A middle-aged aspiring poet named Ellen Portinari buys a lottery ticket on a whim and wins a hundred-million-dollar jackpot, yet postpones cashing in as she frets about what the windfall will mean for her life going forward. Meanwhile, a Brooklyn street artist named Blair Talpa is contending with her own challenges: a missing brother, an urge to make art and a lack of money.
Over a month that simmers with a strange tension—a plot device like nothing I’ve seen before—a few New Yorkers struggle for greater connection and permanence, whisked in and out of turning points as if on the R train, Cooley’s nervy choice for where to set her climax ... wit percolates throughout the dialog, despite its many rueful touches; Cooley works without quotation marks, so that pages unfold in brief paragraphs that suggest a musical score ... conversations come alive with counterpoint ... fresh proof of how small wins may be easier to live with than the jackpot.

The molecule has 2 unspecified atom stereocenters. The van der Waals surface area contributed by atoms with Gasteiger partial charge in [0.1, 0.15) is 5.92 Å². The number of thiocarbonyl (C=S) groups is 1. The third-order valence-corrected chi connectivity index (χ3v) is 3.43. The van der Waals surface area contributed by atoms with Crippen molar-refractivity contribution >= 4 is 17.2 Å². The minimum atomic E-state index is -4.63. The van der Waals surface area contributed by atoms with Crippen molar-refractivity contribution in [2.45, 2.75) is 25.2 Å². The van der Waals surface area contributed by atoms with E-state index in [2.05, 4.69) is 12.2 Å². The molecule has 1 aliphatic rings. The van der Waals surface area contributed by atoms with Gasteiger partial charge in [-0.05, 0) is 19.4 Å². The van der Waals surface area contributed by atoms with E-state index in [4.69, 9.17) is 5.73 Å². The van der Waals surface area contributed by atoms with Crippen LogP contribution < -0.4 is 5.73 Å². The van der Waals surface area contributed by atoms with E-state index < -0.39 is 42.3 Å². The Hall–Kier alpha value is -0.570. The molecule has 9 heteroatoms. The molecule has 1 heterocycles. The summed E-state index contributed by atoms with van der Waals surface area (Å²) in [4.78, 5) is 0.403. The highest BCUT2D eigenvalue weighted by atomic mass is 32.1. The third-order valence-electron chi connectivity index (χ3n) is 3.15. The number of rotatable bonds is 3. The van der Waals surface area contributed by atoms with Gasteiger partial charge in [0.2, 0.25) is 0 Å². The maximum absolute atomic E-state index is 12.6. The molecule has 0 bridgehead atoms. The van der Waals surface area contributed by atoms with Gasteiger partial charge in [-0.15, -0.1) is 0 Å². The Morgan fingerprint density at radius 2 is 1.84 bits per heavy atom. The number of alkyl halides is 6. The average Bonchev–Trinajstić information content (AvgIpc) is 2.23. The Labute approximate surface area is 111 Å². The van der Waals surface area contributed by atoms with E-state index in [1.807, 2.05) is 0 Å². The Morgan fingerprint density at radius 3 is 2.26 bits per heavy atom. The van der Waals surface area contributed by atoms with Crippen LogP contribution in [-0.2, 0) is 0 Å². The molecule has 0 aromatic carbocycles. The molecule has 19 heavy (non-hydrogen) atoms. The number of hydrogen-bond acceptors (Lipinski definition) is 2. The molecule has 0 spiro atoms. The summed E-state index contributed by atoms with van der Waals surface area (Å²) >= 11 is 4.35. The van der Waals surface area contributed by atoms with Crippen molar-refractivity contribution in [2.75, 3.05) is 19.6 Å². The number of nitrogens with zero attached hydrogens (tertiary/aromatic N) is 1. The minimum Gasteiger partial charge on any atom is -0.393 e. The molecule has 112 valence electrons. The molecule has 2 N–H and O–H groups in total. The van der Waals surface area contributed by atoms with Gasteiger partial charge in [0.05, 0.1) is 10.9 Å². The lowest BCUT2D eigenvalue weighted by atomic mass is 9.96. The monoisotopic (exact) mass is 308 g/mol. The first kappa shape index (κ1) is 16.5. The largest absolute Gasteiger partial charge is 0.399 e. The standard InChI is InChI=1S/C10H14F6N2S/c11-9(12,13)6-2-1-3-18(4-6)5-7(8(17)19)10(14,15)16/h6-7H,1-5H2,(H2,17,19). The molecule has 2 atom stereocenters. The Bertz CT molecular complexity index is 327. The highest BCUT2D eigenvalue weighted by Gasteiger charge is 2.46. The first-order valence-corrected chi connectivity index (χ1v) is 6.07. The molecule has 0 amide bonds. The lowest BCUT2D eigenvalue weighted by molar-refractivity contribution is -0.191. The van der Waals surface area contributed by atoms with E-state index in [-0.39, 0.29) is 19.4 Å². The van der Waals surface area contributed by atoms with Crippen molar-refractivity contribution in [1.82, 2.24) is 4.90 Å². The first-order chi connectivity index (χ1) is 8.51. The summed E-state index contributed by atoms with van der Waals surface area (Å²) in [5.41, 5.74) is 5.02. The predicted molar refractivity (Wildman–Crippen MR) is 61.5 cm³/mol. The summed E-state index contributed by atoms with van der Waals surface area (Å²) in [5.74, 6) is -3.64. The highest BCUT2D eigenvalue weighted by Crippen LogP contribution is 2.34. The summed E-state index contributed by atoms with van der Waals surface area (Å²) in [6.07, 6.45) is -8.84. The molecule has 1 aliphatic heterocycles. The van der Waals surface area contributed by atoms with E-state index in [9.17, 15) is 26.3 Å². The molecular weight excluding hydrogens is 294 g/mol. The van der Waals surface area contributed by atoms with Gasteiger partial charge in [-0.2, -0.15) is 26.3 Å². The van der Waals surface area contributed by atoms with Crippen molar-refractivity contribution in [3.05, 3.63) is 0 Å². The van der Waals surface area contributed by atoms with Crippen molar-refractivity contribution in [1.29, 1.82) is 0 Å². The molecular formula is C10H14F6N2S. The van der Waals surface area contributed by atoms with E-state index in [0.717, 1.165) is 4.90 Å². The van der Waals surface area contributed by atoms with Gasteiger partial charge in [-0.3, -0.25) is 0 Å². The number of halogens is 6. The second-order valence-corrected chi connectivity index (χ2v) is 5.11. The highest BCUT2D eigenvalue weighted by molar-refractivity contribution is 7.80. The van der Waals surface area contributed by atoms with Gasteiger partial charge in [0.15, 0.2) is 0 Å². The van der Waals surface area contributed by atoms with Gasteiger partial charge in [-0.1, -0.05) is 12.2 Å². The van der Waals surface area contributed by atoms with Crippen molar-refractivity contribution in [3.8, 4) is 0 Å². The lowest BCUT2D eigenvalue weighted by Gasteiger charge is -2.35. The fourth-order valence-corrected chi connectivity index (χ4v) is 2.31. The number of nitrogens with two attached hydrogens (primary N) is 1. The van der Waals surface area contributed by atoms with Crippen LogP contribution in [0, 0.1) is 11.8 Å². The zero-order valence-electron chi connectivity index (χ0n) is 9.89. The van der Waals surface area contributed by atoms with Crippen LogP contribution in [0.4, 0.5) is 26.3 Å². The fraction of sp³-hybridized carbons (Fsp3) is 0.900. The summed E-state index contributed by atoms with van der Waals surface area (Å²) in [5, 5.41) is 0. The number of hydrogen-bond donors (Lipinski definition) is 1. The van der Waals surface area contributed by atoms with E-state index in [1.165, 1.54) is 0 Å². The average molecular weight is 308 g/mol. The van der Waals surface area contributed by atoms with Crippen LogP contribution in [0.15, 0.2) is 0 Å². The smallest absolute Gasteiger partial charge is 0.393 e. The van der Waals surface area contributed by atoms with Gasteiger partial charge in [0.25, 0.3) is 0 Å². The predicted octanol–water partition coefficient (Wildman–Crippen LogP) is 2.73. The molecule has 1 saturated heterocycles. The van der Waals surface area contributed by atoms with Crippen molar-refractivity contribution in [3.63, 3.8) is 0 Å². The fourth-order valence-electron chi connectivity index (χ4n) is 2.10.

The book’s expository dialogue, combined with Ellen’s tortuous indecision over whether or not she should claim her winnings, results in some frustrating moments. Nevertheless, Ellen’s good heart, and the bond that she develops with Roy and his son, makes hers a warm and hopeful tale, if one that concludes with a reminder that life can be changed by ironic developments ... an unusual novel about a woman whose lottery win brings her to a deeper understanding of herself and what is important to her.